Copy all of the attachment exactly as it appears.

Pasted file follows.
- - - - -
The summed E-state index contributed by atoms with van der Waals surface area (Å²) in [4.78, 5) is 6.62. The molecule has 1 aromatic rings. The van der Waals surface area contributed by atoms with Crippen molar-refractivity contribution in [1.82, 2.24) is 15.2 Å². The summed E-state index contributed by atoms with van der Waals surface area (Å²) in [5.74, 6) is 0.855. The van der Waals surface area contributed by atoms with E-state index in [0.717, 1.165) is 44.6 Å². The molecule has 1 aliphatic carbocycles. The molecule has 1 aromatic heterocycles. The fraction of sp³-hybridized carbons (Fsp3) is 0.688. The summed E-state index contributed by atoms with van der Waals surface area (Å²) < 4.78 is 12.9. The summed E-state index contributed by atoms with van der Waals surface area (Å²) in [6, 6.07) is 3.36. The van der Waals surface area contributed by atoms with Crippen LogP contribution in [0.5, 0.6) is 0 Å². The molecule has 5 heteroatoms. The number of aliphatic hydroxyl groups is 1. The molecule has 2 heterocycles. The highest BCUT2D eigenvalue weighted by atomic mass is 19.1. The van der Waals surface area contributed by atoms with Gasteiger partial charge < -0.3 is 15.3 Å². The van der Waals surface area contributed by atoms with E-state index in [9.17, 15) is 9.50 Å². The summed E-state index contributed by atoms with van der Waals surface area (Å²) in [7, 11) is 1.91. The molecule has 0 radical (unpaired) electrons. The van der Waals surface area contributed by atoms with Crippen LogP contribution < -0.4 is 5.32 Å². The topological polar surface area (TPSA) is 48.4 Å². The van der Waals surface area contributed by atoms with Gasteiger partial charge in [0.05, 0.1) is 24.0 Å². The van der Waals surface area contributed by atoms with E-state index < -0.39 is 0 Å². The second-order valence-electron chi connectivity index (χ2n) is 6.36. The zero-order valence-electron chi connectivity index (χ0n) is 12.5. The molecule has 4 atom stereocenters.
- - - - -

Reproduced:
The summed E-state index contributed by atoms with van der Waals surface area (Å²) in [4.78, 5) is 6.62. The molecule has 1 aromatic rings. The van der Waals surface area contributed by atoms with Crippen molar-refractivity contribution in [1.82, 2.24) is 15.2 Å². The summed E-state index contributed by atoms with van der Waals surface area (Å²) in [5.74, 6) is 0.855. The van der Waals surface area contributed by atoms with E-state index in [0.717, 1.165) is 44.6 Å². The molecule has 1 aliphatic carbocycles. The molecule has 1 aromatic heterocycles. The fraction of sp³-hybridized carbons (Fsp3) is 0.688. The summed E-state index contributed by atoms with van der Waals surface area (Å²) < 4.78 is 12.9. The summed E-state index contributed by atoms with van der Waals surface area (Å²) in [6, 6.07) is 3.36. The van der Waals surface area contributed by atoms with Crippen LogP contribution in [0.5, 0.6) is 0 Å². The molecule has 5 heteroatoms. The number of aliphatic hydroxyl groups is 1. The molecule has 2 heterocycles. The highest BCUT2D eigenvalue weighted by atomic mass is 19.1. The van der Waals surface area contributed by atoms with Gasteiger partial charge < -0.3 is 15.3 Å². The van der Waals surface area contributed by atoms with E-state index in [9.17, 15) is 9.50 Å². The summed E-state index contributed by atoms with van der Waals surface area (Å²) in [7, 11) is 1.91. The molecule has 0 radical (unpaired) electrons. The van der Waals surface area contributed by atoms with Crippen LogP contribution < -0.4 is 5.32 Å². The topological polar surface area (TPSA) is 48.4 Å². The van der Waals surface area contributed by atoms with Gasteiger partial charge in [0.05, 0.1) is 24.0 Å². The van der Waals surface area contributed by atoms with E-state index < -0.39 is 0 Å². The second-order valence-electron chi connectivity index (χ2n) is 6.36. The zero-order valence-electron chi connectivity index (χ0n) is 12.5. The molecule has 4 atom stereocenters.